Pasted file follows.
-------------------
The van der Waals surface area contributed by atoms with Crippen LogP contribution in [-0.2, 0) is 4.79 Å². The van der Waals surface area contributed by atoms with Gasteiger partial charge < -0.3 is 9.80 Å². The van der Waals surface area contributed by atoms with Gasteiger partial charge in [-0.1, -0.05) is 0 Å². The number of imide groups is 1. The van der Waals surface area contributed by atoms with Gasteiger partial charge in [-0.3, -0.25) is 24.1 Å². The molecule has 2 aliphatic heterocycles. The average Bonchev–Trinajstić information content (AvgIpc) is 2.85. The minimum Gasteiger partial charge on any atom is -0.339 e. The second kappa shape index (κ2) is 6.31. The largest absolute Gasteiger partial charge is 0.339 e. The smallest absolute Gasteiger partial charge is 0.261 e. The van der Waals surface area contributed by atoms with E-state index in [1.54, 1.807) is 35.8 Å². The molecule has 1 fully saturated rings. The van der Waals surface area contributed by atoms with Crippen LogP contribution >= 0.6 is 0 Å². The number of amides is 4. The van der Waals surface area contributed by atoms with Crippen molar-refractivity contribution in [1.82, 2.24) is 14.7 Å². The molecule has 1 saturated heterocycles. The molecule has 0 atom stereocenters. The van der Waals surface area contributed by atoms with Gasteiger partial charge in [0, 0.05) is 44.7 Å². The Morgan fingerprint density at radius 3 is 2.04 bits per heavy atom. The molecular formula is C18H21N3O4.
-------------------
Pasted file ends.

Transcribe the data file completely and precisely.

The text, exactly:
The van der Waals surface area contributed by atoms with Crippen LogP contribution in [-0.2, 0) is 4.79 Å². The van der Waals surface area contributed by atoms with Gasteiger partial charge < -0.3 is 9.80 Å². The van der Waals surface area contributed by atoms with Gasteiger partial charge in [-0.1, -0.05) is 0 Å². The number of imide groups is 1. The van der Waals surface area contributed by atoms with Gasteiger partial charge in [-0.3, -0.25) is 24.1 Å². The molecule has 2 aliphatic heterocycles. The average Bonchev–Trinajstić information content (AvgIpc) is 2.85. The minimum Gasteiger partial charge on any atom is -0.339 e. The second kappa shape index (κ2) is 6.31. The largest absolute Gasteiger partial charge is 0.339 e. The smallest absolute Gasteiger partial charge is 0.261 e. The van der Waals surface area contributed by atoms with E-state index in [1.54, 1.807) is 35.8 Å². The molecule has 1 fully saturated rings. The van der Waals surface area contributed by atoms with Crippen LogP contribution >= 0.6 is 0 Å². The number of amides is 4. The van der Waals surface area contributed by atoms with Crippen molar-refractivity contribution in [1.82, 2.24) is 14.7 Å². The molecule has 1 saturated heterocycles. The molecule has 0 atom stereocenters. The van der Waals surface area contributed by atoms with Gasteiger partial charge in [0, 0.05) is 44.7 Å². The Morgan fingerprint density at radius 3 is 2.04 bits per heavy atom. The molecular formula is C18H21N3O4.